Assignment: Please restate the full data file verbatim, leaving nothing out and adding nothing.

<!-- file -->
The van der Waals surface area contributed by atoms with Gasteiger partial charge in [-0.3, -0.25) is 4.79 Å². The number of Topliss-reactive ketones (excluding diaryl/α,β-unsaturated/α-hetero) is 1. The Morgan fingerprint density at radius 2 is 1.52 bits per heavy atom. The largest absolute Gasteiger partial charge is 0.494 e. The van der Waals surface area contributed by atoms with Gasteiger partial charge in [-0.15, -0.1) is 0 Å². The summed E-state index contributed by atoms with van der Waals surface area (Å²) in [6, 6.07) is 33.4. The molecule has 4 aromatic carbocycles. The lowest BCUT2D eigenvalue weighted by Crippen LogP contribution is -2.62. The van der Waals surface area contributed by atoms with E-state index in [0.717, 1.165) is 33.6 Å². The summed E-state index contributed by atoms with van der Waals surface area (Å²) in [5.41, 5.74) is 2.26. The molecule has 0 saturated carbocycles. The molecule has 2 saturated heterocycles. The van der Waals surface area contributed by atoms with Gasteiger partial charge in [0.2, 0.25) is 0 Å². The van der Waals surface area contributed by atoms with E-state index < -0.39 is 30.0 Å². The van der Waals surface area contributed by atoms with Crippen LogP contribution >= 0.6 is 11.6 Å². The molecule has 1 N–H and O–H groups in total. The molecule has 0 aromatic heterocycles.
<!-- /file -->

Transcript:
The van der Waals surface area contributed by atoms with Gasteiger partial charge in [-0.3, -0.25) is 4.79 Å². The number of Topliss-reactive ketones (excluding diaryl/α,β-unsaturated/α-hetero) is 1. The Morgan fingerprint density at radius 2 is 1.52 bits per heavy atom. The largest absolute Gasteiger partial charge is 0.494 e. The van der Waals surface area contributed by atoms with Gasteiger partial charge in [-0.15, -0.1) is 0 Å². The summed E-state index contributed by atoms with van der Waals surface area (Å²) in [6, 6.07) is 33.4. The molecule has 4 aromatic carbocycles. The lowest BCUT2D eigenvalue weighted by Crippen LogP contribution is -2.62. The van der Waals surface area contributed by atoms with E-state index in [0.717, 1.165) is 33.6 Å². The summed E-state index contributed by atoms with van der Waals surface area (Å²) in [5.41, 5.74) is 2.26. The molecule has 0 saturated carbocycles. The molecule has 2 saturated heterocycles. The van der Waals surface area contributed by atoms with Gasteiger partial charge in [0.2, 0.25) is 0 Å². The van der Waals surface area contributed by atoms with E-state index < -0.39 is 30.0 Å². The van der Waals surface area contributed by atoms with Crippen LogP contribution >= 0.6 is 11.6 Å². The molecule has 1 N–H and O–H groups in total. The molecule has 0 aromatic heterocycles.